July 4th, 2008 by admin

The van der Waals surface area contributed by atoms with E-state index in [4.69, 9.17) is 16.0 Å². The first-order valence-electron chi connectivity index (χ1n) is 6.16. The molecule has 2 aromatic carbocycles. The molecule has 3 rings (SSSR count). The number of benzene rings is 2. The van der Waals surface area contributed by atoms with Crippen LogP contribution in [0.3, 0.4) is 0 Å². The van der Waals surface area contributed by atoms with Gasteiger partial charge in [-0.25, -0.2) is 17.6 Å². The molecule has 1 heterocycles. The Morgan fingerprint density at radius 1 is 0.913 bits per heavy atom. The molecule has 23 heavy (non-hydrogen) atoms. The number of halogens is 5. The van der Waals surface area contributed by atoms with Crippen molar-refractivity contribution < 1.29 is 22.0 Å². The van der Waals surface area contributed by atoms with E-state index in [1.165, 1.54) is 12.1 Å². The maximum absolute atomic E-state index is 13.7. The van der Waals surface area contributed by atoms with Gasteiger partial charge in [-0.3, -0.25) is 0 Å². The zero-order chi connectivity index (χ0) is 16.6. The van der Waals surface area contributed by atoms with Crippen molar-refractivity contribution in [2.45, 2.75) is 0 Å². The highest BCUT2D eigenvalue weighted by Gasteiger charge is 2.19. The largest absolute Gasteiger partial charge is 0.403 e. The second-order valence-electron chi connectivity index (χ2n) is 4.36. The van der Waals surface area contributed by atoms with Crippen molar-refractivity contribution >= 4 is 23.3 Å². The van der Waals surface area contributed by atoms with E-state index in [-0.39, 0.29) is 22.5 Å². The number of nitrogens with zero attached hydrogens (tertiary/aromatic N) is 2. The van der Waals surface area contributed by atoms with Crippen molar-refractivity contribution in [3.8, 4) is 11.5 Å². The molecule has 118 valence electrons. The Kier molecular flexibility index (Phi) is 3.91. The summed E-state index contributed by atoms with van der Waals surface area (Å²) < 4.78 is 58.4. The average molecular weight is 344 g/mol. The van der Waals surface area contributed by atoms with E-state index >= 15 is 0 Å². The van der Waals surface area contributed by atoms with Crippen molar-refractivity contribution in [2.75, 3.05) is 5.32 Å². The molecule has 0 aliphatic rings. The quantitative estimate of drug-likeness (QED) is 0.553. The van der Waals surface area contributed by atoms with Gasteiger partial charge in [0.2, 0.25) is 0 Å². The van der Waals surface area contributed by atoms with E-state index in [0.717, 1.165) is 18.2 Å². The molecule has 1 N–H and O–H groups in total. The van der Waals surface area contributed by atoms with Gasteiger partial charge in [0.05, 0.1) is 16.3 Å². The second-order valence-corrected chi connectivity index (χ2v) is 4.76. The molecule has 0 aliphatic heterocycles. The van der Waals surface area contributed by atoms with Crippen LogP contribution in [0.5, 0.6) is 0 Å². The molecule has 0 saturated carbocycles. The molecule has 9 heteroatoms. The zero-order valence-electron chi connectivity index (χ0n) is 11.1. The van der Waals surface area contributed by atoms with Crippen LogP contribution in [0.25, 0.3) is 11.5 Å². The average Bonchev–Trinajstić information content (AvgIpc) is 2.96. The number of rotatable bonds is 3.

The Port Hueneme City Council is considering putting a tax measure on the general election ballot in November to address a budget deficit that’s expected to climb. But what type of tax and how much of an increase will depend on the recommendation of a taxation consultant. "We need to hire a consultant to help settle the question of what is the most acceptable tax venue to the public," said Port Hueneme City Manager David Norman. On Wednesday night, the council appointed Mayor Pro Tem Toni Young and Councilman Murray Rosenbluth to begin interviewing taxation consultants, with the intention of hiring one by February. The consultant will determine the feasibility of a tax increase, as well as conduct an analysis of likely voters and their opinions on the measure. If it makes the ballot and is approved by voters, the tax increase would begin in 2009. The marketing and selling of a tax increase improves the likelihood of voter approval, Norman said. "This is a long-term financing vehicle to balance the general fund and pay for new needs," he said. "That’s not something you want to leave up to luck." A tax increase is necessary, council members said, because of a $581,167 deficit that is expected to grow to $1.3 million by 2011-12 without new sources of revenue or significant cuts in services. "We are not going to give up on decreasing spending. But we are looking at the other side of the coin to increase revenues," Rosenbluth said. "The longer it is delayed, the more we go into deficit and the harder it is to catch up." The council reviewed a $45.4 million annual budget with a $1.7 million shortfall in June. The council gave Norman a "sharp knife" and told him to start cutting, Rosenbluth said. An additional $1 million in savings was identified, but there was a leftover deficit. The council’s goal now is to balance the budget by 2009. But it won’t be easy in a city with no auto malls or major shopping centers to help generate sales tax revenue. Sales taxes made up 7 percent of the city’s general fund revenue, the lowest percentage for any city in Ventura County. Property taxes were 11 percent of the general fund for fiscal year 2004-05, the latest data available. Meanwhile, the cost of running the city continues to climb. "Every year employees cost a little more. Services cost a little more. And we don’t get increases in revenue," Young said. "It (a tax increase) is the only move we have. We don’t have any choice." Voters last approved a utility tax in 1994. "However, that tax has not grown at the same rate as the service levels have grown in the city," Norman said. Council members don’t believe that Port Hueneme’s 22,347 residents would consider cutting services an option. "We don’t want Port Hueneme to be a poor Third World city with no city rec services and limited public works," Rosenbluth said. "We are proud of our city. We want to keep it that way. And I think the people want to keep it that way." http://www.venturacountystar.com/news/2007/dec/07/port-hueneme-to-hire-taxation-consultant.